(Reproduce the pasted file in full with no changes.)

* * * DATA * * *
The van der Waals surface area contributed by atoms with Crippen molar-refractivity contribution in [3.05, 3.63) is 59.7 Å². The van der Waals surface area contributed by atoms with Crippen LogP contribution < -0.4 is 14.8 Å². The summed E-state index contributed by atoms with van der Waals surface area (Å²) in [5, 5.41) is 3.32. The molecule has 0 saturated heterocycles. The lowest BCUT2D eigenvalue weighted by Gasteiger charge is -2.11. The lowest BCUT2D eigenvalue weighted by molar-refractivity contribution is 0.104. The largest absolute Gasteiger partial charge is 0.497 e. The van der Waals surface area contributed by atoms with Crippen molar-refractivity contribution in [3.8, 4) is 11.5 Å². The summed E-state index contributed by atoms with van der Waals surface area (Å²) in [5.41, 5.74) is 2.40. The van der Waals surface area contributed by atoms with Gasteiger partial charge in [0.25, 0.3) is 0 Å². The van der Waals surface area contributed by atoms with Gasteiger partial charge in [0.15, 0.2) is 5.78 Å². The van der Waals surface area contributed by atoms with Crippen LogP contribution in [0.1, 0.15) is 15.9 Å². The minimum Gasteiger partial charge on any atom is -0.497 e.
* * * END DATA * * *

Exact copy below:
The van der Waals surface area contributed by atoms with Crippen molar-refractivity contribution in [3.05, 3.63) is 59.7 Å². The van der Waals surface area contributed by atoms with Crippen LogP contribution < -0.4 is 14.8 Å². The summed E-state index contributed by atoms with van der Waals surface area (Å²) in [5, 5.41) is 3.32. The molecule has 0 saturated heterocycles. The lowest BCUT2D eigenvalue weighted by Gasteiger charge is -2.11. The lowest BCUT2D eigenvalue weighted by molar-refractivity contribution is 0.104. The largest absolute Gasteiger partial charge is 0.497 e. The van der Waals surface area contributed by atoms with Crippen molar-refractivity contribution in [3.8, 4) is 11.5 Å². The summed E-state index contributed by atoms with van der Waals surface area (Å²) in [5.41, 5.74) is 2.40. The van der Waals surface area contributed by atoms with Gasteiger partial charge in [0.25, 0.3) is 0 Å². The van der Waals surface area contributed by atoms with Gasteiger partial charge in [0.15, 0.2) is 5.78 Å². The van der Waals surface area contributed by atoms with Crippen LogP contribution in [0.1, 0.15) is 15.9 Å². The minimum Gasteiger partial charge on any atom is -0.497 e.